(1) Piston-device for AR pattern rifles: A stupid, unnecessary, additional failure mode for a gun that does nothing but add weight to the front end of the gun, virtually ensuring that after eight hours of room clearing ops and CQB, the shooter can no longer hold the weapon upright because of the stupidity of the design.

    (2) AK pattern guns: A rifle design for conscripts who don’t give a shit about their equipment and refuse to clean it or care for it, that doesn’t shoot very accurately (minute of man rather than minute of angle).

    (3) AR pattern guns: Guns made by engineers, for engineers, machinists, gunsmiths, mechanics and professional soldiers who care about precision, fine machines and accuracy (and don’t want to listen to the constant rattling of the poorly made AKs when they shoot them).

    (4) Genesis chapter 2: Man is fallen, and it affects the entire universe.

    (5) Second law of thermodynamics (based on number 4 above): Entropy always increases. Things get dirty and break. That means pistons in AKs too. People who refuse to acknowledge the 2nd Law also refuse to care for their guns, refuse to clean them, refuse to change parts, and throw their guns around like they are shovels.

    Anyone who thinks that a machine can be made that doesn’t break or doesn’t corrode or doesn’t rust or doesn’t need to be maintained, coated, cleaned and replaced is an idiot who doesn’t believe in science. This includes conscripts who want a gun that they don’t need to work on.

    Like my son tells me, if you work it, the AR is an exquisite weapon based on an exquisite design.

  9. On May 9, 2018 at 9:53 am, H said:

    (3) AK pattern guns: A rifle design for conscripts who don’t give a shit about their equipment and refuse to clean it or care for it, that doesn’t shoot very accurately (minute of man rather than minute of angle).

    Unless by AK pattern guns you mean any piston or piston over the barrel design, that’s not necessarily true, including the “for conscripts” bit. Except for Canada I don’t believe anyone who we haven’t given a lot of M16s and/or M4s to have adopted the AR-15, so there’s lots of designs out there, at least some with a reputation for reliability (and you have to be careful in interpreting reports, e.g. the British problem appears to be in manufacturing, 1 of the 3 sets of tooling didn’t match the dimensions of the others). Do you have anything bad to say about the SIG-55x series as long as they’re not (mostly) made in the USA in the later days of SIG SAUSER production?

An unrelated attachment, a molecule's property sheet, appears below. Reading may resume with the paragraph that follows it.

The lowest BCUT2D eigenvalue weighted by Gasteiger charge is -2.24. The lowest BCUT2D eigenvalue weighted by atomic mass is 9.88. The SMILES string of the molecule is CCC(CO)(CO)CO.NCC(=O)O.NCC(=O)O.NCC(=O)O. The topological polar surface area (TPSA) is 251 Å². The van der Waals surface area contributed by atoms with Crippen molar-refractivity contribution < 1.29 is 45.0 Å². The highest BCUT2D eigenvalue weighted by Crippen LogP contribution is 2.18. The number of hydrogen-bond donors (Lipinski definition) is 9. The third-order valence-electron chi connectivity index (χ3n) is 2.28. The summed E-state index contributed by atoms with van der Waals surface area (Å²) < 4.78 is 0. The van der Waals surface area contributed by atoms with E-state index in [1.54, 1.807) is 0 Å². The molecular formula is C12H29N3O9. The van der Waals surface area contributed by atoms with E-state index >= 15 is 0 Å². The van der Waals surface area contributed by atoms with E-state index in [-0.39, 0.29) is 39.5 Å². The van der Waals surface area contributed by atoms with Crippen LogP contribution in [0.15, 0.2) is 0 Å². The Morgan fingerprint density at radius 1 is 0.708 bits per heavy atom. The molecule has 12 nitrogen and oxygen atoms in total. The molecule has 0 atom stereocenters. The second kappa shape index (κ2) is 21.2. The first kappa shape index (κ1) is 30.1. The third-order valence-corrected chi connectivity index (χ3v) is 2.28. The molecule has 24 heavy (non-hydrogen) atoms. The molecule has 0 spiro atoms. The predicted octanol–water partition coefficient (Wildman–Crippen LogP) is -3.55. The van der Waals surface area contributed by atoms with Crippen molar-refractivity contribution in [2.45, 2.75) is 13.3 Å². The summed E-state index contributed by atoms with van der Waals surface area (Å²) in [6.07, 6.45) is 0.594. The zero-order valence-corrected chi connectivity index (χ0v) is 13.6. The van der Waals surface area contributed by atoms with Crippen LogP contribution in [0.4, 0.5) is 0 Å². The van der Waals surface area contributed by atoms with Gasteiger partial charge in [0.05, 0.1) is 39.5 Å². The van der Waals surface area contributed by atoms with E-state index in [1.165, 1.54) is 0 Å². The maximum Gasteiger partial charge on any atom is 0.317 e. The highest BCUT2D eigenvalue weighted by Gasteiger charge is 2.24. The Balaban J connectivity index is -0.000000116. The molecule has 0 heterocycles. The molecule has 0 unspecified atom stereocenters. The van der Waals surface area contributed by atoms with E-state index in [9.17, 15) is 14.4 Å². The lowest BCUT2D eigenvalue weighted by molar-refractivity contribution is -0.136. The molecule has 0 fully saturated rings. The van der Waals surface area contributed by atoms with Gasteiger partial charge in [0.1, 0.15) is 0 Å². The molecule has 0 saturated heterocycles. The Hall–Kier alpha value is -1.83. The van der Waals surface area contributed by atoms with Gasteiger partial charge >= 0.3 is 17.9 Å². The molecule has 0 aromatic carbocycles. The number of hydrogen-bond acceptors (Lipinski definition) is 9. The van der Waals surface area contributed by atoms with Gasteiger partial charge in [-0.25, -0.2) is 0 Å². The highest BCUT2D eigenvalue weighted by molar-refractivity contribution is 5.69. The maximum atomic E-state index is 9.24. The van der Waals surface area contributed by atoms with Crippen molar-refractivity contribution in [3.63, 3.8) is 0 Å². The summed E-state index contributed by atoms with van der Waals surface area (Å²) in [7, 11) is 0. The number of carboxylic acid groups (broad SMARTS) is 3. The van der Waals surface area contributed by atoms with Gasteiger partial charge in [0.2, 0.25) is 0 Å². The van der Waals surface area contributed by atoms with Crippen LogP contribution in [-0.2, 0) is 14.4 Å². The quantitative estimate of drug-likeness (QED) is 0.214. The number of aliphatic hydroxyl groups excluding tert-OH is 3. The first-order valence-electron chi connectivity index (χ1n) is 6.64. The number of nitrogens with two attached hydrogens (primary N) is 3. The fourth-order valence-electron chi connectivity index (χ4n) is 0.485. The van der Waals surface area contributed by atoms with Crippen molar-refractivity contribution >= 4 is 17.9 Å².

10. On May 9, 2018 at 10:02 am, Herschel Smith said:

    @H,

    I was being a little coy. If you like yours and it works for you, then use it well. I just don’t like the weight it adds to the front end.

    I’ll tell you that my opposition to additional parts runs deep. I’m an engineer. I hate oxygen sensors, onboard computers, emissions controls, and anything that clutters up the simplicity of the engineering design of a structure, system or component.

    I HATE UNNECESSARY FAILURE MODES. Hate them. When we introduce them because we’re trying to be smarter (e.g., Smart Guns), we’re just showing that we don’t know how to do fault tree analysis. DI is simple and works like a charm for me.

  11. On May 9, 2018 at 10:02 am, Gryphon said:

    I’ll Throw this in for Consideration – Since the feral government ‘banned’ the New Manufacture of Automatic Weapons for The People, there is NO incentive for small, experimental Gunsmithing Work that will Advance the Craft of Gunmaking in this niche- leaving only the MIC and Idiots like Scales making ‘decisions’ on subjects they Know Nothing About.

    What could we be Fielding Today if there had been Millions of Guns Designed, Produced, and Tested privately, in the category of Selective-Fire “Assault Weapons” (in the true definition)? Certainly, many of the issues that are constantly being Debated within the Military would have found ‘Crowd-Sourced’ Solutions by now.

    The Stoner DI System is Mature and Robust, it only Needs a Well-Trained, Skilled Operator to mitigate any slight disadvantages it may still have. As for the New AK Platforms, they are likely to be Far Better than Mr. K’s original Design of a Cheap Simple, Disposable Weapon for Mass Warfare where Casualties are counted in the Thousands per Day.

    When you see stuff like the Army having trouble finding Recruits who are able to Throw a Frag far enough not to get Hurt, there are much larger Problems that must be addressed than a Search for a “Better, High-Tech Weapon”.

    Disclaimer: I have a Sig 5.56 ‘Pistol’ with a Gas Piston. Not Sure I’d want a Full-Size version, with the Weight, but given that it’s a Semi-Only, I’m not too worried about a few Extra Parts that >might< Break.

  12. On May 9, 2018 at 10:05 am, Herschel Smith said: